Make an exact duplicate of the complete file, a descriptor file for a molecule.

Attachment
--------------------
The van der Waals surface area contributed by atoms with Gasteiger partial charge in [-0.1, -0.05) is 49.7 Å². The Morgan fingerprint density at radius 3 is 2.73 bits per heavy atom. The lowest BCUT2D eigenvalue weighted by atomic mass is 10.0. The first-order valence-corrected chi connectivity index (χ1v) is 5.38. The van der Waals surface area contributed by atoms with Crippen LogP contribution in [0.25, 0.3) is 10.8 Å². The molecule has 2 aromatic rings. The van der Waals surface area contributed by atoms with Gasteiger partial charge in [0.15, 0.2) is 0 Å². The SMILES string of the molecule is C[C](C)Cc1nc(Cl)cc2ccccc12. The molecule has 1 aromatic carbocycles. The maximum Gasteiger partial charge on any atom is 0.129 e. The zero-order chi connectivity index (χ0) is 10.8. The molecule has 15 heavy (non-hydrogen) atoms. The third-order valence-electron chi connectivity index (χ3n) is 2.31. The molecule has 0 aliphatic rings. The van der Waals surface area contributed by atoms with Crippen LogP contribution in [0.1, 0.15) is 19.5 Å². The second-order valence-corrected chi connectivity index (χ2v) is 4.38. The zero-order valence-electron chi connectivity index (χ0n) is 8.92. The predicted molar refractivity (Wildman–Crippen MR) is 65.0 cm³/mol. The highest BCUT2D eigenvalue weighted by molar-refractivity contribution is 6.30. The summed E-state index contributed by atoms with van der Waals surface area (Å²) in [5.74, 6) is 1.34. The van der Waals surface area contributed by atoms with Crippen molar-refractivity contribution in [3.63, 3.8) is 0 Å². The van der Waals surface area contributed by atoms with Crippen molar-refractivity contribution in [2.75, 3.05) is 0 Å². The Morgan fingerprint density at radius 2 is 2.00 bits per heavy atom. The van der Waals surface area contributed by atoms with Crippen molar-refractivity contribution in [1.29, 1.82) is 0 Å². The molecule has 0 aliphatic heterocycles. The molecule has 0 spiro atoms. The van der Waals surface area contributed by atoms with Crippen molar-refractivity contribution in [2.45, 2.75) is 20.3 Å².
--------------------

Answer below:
The van der Waals surface area contributed by atoms with Gasteiger partial charge in [-0.1, -0.05) is 49.7 Å². The Morgan fingerprint density at radius 3 is 2.73 bits per heavy atom. The lowest BCUT2D eigenvalue weighted by atomic mass is 10.0. The first-order valence-corrected chi connectivity index (χ1v) is 5.38. The van der Waals surface area contributed by atoms with Crippen LogP contribution in [0.25, 0.3) is 10.8 Å². The molecule has 2 aromatic rings. The van der Waals surface area contributed by atoms with Gasteiger partial charge in [0.15, 0.2) is 0 Å². The SMILES string of the molecule is C[C](C)Cc1nc(Cl)cc2ccccc12. The molecule has 1 aromatic carbocycles. The maximum Gasteiger partial charge on any atom is 0.129 e. The zero-order chi connectivity index (χ0) is 10.8. The molecule has 15 heavy (non-hydrogen) atoms. The third-order valence-electron chi connectivity index (χ3n) is 2.31. The molecule has 0 aliphatic rings. The van der Waals surface area contributed by atoms with Crippen LogP contribution in [0.1, 0.15) is 19.5 Å². The second-order valence-corrected chi connectivity index (χ2v) is 4.38. The zero-order valence-electron chi connectivity index (χ0n) is 8.92. The predicted molar refractivity (Wildman–Crippen MR) is 65.0 cm³/mol. The highest BCUT2D eigenvalue weighted by molar-refractivity contribution is 6.30. The summed E-state index contributed by atoms with van der Waals surface area (Å²) in [5.74, 6) is 1.34. The van der Waals surface area contributed by atoms with Crippen molar-refractivity contribution in [3.63, 3.8) is 0 Å². The van der Waals surface area contributed by atoms with Crippen molar-refractivity contribution in [2.75, 3.05) is 0 Å². The Morgan fingerprint density at radius 2 is 2.00 bits per heavy atom. The van der Waals surface area contributed by atoms with Crippen molar-refractivity contribution in [1.29, 1.82) is 0 Å². The molecule has 0 aliphatic heterocycles. The molecule has 0 spiro atoms. The van der Waals surface area contributed by atoms with Crippen molar-refractivity contribution in [2.45, 2.75) is 20.3 Å².